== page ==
Many members who have spoken before me have said that this is not an attack on what is now the Department of Health and Human Services. We know that many people who work in the department have huge caseloads that include some onerous cases and that they work very hard to try to solve the precarious and often violent situations children find themselves in. The fact that the law institute made that point said a lot to many of us in this Parliament.

One of the favoured commentators of those opposite is James Campbell, who writes for the Herald Sun. He has been very busy this week running a line for them. At the time of the debate on the 2014 legislation, under a heading ‘Bill is bad news for vulnerable children’, he wrote:

Thanks to Wooldridge’s bill, which passed the Legislative Assembly yesterday, the interference in a department, which the court found allowed two children in its care to be raped, will be substantially weakened in the future.

I am sure none of us want that to happen. In fact we are all concerned about reports in the media about the circumstances in which children find themselves when in out-of-home care. That is one of the reasons it is very good that we have revisions such as that reflected in the bill before the house. Labor promised to make amendments to the legislation and that is what we are doing. We promised to fix the problem and that is what we are doing.

As members know, this amending bill tightens the time lines for making a decision about future permanent care arrangements for children in out-of-home care, either by reuniting the children with their families or by finding an alternative permanent care family for them. That is a good thing. Having worked in the area as a student welfare coordinator, I know that one of the worst things you want to see is a child being taken away from their family. You want to try to make that family unit work, to get them to stay together and to bring resources to the table to support them. That is not always possible. Where it is not possible, we want to make sure that when a child is removed from their family they are given the best possible care that can be provided by the Department of Health and Human Services and other agencies.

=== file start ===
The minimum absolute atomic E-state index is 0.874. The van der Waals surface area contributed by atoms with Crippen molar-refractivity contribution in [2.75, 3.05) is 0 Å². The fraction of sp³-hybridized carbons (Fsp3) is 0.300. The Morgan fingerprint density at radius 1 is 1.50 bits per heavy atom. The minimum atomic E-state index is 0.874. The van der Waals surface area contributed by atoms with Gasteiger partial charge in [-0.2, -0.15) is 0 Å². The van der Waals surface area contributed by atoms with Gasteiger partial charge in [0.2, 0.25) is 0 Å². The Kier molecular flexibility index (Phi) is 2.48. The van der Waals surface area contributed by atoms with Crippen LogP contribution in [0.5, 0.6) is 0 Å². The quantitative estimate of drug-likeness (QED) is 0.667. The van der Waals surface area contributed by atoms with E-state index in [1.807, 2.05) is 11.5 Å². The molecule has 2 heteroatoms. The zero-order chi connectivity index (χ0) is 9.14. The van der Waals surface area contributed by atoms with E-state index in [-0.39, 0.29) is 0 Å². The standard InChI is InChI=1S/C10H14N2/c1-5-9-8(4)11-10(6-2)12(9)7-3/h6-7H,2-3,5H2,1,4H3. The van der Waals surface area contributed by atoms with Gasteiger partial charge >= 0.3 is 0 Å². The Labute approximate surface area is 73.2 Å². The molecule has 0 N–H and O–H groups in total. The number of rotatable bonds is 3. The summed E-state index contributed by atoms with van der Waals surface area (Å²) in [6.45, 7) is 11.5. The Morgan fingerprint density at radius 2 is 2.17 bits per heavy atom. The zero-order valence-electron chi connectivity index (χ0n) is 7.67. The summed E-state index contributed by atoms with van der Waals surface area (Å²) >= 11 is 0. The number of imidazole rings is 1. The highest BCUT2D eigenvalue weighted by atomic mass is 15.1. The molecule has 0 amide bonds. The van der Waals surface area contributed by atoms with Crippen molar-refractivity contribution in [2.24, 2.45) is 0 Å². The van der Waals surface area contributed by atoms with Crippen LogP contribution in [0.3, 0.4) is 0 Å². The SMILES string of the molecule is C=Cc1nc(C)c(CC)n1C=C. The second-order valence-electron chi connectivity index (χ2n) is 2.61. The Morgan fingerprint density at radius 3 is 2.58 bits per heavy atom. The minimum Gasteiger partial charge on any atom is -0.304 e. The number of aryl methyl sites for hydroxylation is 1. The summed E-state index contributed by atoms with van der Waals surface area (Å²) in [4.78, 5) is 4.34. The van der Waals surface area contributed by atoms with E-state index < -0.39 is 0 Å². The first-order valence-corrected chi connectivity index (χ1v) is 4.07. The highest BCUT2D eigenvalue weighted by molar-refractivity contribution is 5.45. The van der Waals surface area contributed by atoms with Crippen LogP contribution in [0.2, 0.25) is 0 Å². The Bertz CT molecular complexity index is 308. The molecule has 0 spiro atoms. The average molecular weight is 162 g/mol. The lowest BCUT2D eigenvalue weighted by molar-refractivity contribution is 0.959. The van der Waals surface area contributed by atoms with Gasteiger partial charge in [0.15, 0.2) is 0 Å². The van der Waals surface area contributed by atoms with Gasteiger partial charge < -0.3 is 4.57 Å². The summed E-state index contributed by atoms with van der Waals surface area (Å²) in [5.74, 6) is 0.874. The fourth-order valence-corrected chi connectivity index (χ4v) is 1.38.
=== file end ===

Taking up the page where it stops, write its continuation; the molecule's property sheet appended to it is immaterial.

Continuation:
I am pleased that while the bill makes changes to legislation the Labor government is about to walk the talk as well. We have committed $275 million over four years to child protection, out-of-home care and family services. That represents an increase of at least 17 per cent in new funding for child protection and families, compared to the previous year’s budget. I draw the attention of members to the fact that there are specific measures in the child protection area. We know that the child protection system has faced significant demand pressures. The Herald Sun gets its figures right occasionally, and it is right in drawing our attention to the fact that there is significant demand and a significant number of children need our support. That is why it is important that the recent budget provides $65.4 million for child protection services and much-needed additional capacity to respond to that demand.

I want to emphasise that irrespective of where the money is spent, there is no doubt that we need additional child protection practitioners. We need at the coalface people who understand the issue and will have at the front of their minds looking after children — that is, putting children first. That is why the government has included delivering 88 additional front-line child protection practitioners. The government will provide 19 additional after-hours workers to extend after-hours outreach capacity, which is being done for the very first time in Victoria. That is a marvellous addition to the funding as it will provide some of the additional services that are so much needed to make sure that Victoria is a good place to live, work and raise a family for all families, irrespective of where they live.